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Don’t loiter near the exit
Military debacle and economic decline haunt the Bush regime

When I was just a young possum in the school cadet corps there was a hoary old war story that we all knew. It was almost certainly apocryphal, but it ruefully expressed a nasty historic truth about the US role in the demise of the British Empire.


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Don’t loiter near the exit

Military debacle and economic decline haunt the Bush regime

1 April 2005

When I was just a young possum in the school cadet corps there was a hoary old war story that we all knew. It was almost certainly apocryphal, but it ruefully expressed a nasty historic truth about the US role in the demise of the British Empire. It went like this:

It’s World War I, 1917, and the US Army, splendidly accoutred, finally arrives on the front lines in France. Some American and British officers are drinking in the mess and the Americans, of course, are bragging. “We got this huge cannon”, said an American colonel “It’s so big, we test fired it in Texas and the sound was heard three days later in Washington”. “We had something even more remarkable”, a British lieutenant replied. “We had a bugle. We blew it in France in 1914 and it wasn’t heard in Washington until 1917”.

Once upon a time, many long decades ago, Britain was the manufacturing powerhouse of the globe. The British Empire was the biggest the world had ever seen, but while Britain’s pre-eminence as a manufacturer declined in the face of French, German and American competition, the need to guard the far-flung empire and its vital trade routes, at great expense, remained. Britain was able to sustain this imbalance between military muscle and economic clout because London was the world’s financial capital and Sterling was the accepted international medium for trade and exchange. But the money flowing in wasn’t invested in British industry, it was invested abroad. This provided a nice income stream, but the British elite were eating their own future.

It was the First World War that ended the days of wine and roses. To defeat Germany, Britain had to rely on the United States for most of its munitions. In exchange, Britain shipped its gold bullion to the US and sold British-held shares in American companies. Eventually Britain raised big loans in the US. The US coolly bided its time and only threw in its weight when Britain was near bankrupt. If the Yanks hadn’t entered the war in 1917, there’s no doubt Britain and France would have had to make a compromise peace with Germany.

The result? Britain “won” the war and expanded its empire still further by absorbing German colonies, but in reality it was a hollowed-out shell. The US had become the predominant global financial power.

Not surprisingly, the Yanks went on to repeat this lucrative exercise in World War II, and the result was swift and inevitable. By 1941 Britain was bankrupt and the remaining years of the war transformed it into an American client state.

It was just another example of the phenomena, well attested by history, that imperial powers go into terminal decline when their military muscle outstrips their economic clout, and now the US is exhibiting all the classic symptoms.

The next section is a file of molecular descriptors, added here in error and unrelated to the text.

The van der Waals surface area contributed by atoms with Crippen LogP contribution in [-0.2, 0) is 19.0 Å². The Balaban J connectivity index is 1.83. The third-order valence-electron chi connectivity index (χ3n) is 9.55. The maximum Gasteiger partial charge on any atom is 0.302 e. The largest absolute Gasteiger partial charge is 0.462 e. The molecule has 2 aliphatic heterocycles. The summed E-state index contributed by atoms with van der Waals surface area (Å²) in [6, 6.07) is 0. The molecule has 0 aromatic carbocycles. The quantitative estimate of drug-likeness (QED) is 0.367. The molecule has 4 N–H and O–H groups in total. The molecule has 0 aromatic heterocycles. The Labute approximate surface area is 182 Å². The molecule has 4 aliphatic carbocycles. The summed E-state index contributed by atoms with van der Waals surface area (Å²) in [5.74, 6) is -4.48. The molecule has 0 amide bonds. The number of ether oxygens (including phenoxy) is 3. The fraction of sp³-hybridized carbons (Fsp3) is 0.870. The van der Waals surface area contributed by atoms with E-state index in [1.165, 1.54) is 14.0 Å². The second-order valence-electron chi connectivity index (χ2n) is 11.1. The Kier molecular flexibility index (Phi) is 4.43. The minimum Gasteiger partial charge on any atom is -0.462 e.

Once, (the time passed not so many years ago), the US was the manufacturing powerhouse of the world. It had its own substantial reserves of oil, and was isolated by the broad expanses of oceans with all the strategic security that implied. But over the last few decades the American capitalist class shifted most actual production of goods offshore, to the lowest wage hell-holes they could find, in spite of which profits from manufacturing declined and they’ve turned completely parasitic, increasingly relying on financial speculation and outright criminal scams.

The US is no longer the world’s manufacturing powerhouse and is completely hooked on imported oil. Even worse, it’s utterly reliant on foreign investors, particularly Asian governments, for the capital inflow to finance the consumer junk they’re going so spectacularly into debt to buy. How much in debt? Net US foreign debt is a staggering $3 trillion. The US balance of payments deficit is currently running at over $500 billion, requiring a capital inflow from the rest of the world of $2.5 billion a day to sustain it. The average US household is something like $20,000 in debt.

Meanwhile, the US is sliding further into a very expensive criminal adventure in the Gulf, dragging Australia with it. The Bushies are gambling on being able to guarantee a supply of the cheap oil on which the US depends – and on being able to sell what’s left to an oil-hungry world. It all looked so simple to the Neo-cons, but with the world looking on, it’s all gone horribly wrong, and now the US is as badly overstretched militarily as Britain was in 1940.

The fact that the US dollar is the world’s trading currency has allowed the US to get away with this parasitism for a long time, but they’re riding for a fall. Until now, the folks in Asia who actually save and actually produce things have been loaning money to middle class US consumers so they can splurge on Asia consumer goods. Will they ever get repaid? increasingly they’re doubtful. But now they have a choice, they can trade in the Euro. When the stampede towards the exit starts, this possum won’t be standing in the way.